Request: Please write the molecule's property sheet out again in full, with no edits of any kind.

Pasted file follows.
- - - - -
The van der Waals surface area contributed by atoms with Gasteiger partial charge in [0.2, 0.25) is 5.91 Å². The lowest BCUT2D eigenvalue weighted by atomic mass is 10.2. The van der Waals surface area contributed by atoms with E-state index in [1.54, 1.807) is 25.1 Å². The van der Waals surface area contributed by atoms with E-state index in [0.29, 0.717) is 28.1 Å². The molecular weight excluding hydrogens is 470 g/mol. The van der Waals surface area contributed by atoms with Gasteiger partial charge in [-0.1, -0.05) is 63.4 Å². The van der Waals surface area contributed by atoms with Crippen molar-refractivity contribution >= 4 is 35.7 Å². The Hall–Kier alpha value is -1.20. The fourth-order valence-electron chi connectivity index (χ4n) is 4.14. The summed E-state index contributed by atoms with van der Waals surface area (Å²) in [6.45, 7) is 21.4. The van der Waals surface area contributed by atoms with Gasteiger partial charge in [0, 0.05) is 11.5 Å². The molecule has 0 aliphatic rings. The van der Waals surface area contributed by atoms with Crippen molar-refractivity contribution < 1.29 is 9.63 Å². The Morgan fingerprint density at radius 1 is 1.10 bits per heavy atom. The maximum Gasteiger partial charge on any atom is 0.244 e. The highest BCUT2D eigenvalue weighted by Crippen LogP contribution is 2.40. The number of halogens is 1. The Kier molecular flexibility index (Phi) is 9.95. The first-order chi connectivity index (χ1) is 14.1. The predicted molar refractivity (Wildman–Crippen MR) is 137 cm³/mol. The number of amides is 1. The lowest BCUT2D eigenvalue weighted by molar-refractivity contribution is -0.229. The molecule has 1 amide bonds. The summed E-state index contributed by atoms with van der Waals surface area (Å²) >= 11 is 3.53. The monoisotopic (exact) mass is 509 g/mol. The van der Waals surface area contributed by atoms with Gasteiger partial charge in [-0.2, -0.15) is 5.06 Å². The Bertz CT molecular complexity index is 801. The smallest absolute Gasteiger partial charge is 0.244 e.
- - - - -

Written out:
The van der Waals surface area contributed by atoms with Gasteiger partial charge in [0.2, 0.25) is 5.91 Å². The lowest BCUT2D eigenvalue weighted by atomic mass is 10.2. The van der Waals surface area contributed by atoms with E-state index in [1.54, 1.807) is 25.1 Å². The van der Waals surface area contributed by atoms with E-state index in [0.29, 0.717) is 28.1 Å². The molecular weight excluding hydrogens is 470 g/mol. The van der Waals surface area contributed by atoms with Gasteiger partial charge in [-0.1, -0.05) is 63.4 Å². The van der Waals surface area contributed by atoms with Crippen molar-refractivity contribution >= 4 is 35.7 Å². The Hall–Kier alpha value is -1.20. The fourth-order valence-electron chi connectivity index (χ4n) is 4.14. The summed E-state index contributed by atoms with van der Waals surface area (Å²) in [6.45, 7) is 21.4. The van der Waals surface area contributed by atoms with Gasteiger partial charge in [0, 0.05) is 11.5 Å². The molecule has 0 aliphatic rings. The van der Waals surface area contributed by atoms with Crippen molar-refractivity contribution < 1.29 is 9.63 Å². The Morgan fingerprint density at radius 1 is 1.10 bits per heavy atom. The maximum Gasteiger partial charge on any atom is 0.244 e. The highest BCUT2D eigenvalue weighted by Crippen LogP contribution is 2.40. The number of halogens is 1. The Kier molecular flexibility index (Phi) is 9.95. The first-order chi connectivity index (χ1) is 14.1. The predicted molar refractivity (Wildman–Crippen MR) is 137 cm³/mol. The number of amides is 1. The lowest BCUT2D eigenvalue weighted by molar-refractivity contribution is -0.229. The molecule has 1 amide bonds. The summed E-state index contributed by atoms with van der Waals surface area (Å²) >= 11 is 3.53. The monoisotopic (exact) mass is 509 g/mol. The van der Waals surface area contributed by atoms with Gasteiger partial charge in [-0.2, -0.15) is 5.06 Å². The Bertz CT molecular complexity index is 801. The smallest absolute Gasteiger partial charge is 0.244 e.